Finally, my first day of school came in the new world. As I entered Mrs. Wilson's third grade class, everyone stared at me. I stared back. I felt a rush of embarrassment which never happened to me back home. I was always the most outgoing, confident, stylish girl everywhere I went and now as I looked at everyone, for the first time, I felt belittled. Everyone began asking me questions as the teacher put me in front of the classroom, and I did not understand what they wanted from me. I saw a couple of girls whispering and that embarrassed me even more. Others tried to comfort me but no one could, not even my Russian-English dictionary, which did not help explain any of the expressions that were said to me. I put it away and sat quietly waiting for the longest day of my life to end. When everyone left to go home I was still trying to copy down the assignments. For the first time, I would not be the smartest in the class anymore, since I didn’t even understand what the assignment was asking for. At the end of my first school day I sat crying. This is when my river was born. Since that day I will never be able to regain the same level of confidence. The following week we moved to our new home in North Carolina. It seemed rather empty with only a Christmas tree and a rocking chair on the first floor. That mattered little, it was a two-story house! All ours to live in. Our parents room was downstairs and my brother and I would get the second floor all to ourselves. The house even had two kitchens. As few days passed my excitement began to die down and I began missing my friends back home. Nevertheless, discovering new places and people kept me occupied.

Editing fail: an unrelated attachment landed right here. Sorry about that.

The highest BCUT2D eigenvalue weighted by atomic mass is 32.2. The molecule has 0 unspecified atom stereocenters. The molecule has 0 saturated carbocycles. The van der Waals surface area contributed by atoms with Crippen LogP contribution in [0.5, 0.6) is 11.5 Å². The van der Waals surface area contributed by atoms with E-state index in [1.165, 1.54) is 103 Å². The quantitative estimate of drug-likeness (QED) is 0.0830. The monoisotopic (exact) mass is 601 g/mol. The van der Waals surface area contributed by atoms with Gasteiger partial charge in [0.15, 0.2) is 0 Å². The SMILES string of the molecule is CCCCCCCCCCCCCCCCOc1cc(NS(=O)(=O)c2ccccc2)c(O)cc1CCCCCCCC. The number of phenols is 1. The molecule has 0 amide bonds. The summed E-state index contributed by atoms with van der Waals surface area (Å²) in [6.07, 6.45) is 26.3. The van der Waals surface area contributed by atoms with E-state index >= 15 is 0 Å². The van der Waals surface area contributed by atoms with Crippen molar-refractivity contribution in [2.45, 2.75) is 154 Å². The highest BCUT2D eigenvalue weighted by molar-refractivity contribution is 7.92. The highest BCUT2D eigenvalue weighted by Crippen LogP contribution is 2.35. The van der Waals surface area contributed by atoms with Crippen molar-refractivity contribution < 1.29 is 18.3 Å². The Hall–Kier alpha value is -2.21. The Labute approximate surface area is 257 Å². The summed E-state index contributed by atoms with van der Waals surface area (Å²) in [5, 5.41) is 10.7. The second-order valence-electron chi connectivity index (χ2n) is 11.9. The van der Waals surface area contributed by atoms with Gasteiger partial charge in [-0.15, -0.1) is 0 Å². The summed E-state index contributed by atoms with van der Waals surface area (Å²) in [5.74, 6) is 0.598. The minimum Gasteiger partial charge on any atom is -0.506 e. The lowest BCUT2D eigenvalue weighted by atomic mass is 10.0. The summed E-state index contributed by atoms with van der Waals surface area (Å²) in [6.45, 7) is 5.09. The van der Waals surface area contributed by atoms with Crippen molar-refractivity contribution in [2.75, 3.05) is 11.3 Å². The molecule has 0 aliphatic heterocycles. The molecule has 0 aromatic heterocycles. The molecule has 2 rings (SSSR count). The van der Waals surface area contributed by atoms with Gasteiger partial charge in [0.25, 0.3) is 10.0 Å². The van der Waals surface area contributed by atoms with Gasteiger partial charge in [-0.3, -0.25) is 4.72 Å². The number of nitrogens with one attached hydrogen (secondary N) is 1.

My mother lays in bed, not talking, not moving, hardly breathing. My father is not here; there is only my toddler brother, who does not comprehend our mother’s illness. What do I do? Who should I call? My mother is delirious. I am only nine. She is asking me to call our grandmother. I cannot do that. I tell her she went to the store. I have never seen my mother this ill before. Later we would find out more about her illness, but at that time I did not know. This was the first and one of many times when I would have to nurture my mother like she took care of me when I was sick. The only difference was she would never get better. After we moved to America she settled into a very long state of depression that still haunts her today.